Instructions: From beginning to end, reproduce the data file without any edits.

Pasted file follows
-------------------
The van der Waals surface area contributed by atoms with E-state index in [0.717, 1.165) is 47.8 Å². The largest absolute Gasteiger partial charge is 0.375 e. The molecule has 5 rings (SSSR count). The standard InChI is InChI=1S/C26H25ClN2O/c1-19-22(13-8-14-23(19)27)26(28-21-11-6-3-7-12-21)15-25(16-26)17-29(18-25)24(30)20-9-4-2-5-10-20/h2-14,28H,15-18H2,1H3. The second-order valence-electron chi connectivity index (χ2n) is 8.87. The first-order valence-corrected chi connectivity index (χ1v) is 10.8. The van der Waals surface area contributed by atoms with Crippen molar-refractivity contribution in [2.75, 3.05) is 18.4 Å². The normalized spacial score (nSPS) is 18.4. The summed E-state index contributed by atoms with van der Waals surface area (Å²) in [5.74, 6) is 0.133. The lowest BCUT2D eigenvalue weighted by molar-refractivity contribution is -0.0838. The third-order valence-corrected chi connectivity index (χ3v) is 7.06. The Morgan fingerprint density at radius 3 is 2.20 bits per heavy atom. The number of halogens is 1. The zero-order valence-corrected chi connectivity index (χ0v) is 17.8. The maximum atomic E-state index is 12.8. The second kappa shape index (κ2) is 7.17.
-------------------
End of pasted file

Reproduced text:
The van der Waals surface area contributed by atoms with E-state index in [0.717, 1.165) is 47.8 Å². The largest absolute Gasteiger partial charge is 0.375 e. The molecule has 5 rings (SSSR count). The standard InChI is InChI=1S/C26H25ClN2O/c1-19-22(13-8-14-23(19)27)26(28-21-11-6-3-7-12-21)15-25(16-26)17-29(18-25)24(30)20-9-4-2-5-10-20/h2-14,28H,15-18H2,1H3. The second-order valence-electron chi connectivity index (χ2n) is 8.87. The first-order valence-corrected chi connectivity index (χ1v) is 10.8. The van der Waals surface area contributed by atoms with Crippen molar-refractivity contribution in [2.75, 3.05) is 18.4 Å². The normalized spacial score (nSPS) is 18.4. The summed E-state index contributed by atoms with van der Waals surface area (Å²) in [5.74, 6) is 0.133. The lowest BCUT2D eigenvalue weighted by molar-refractivity contribution is -0.0838. The third-order valence-corrected chi connectivity index (χ3v) is 7.06. The Morgan fingerprint density at radius 3 is 2.20 bits per heavy atom. The number of halogens is 1. The zero-order valence-corrected chi connectivity index (χ0v) is 17.8. The maximum atomic E-state index is 12.8. The second kappa shape index (κ2) is 7.17.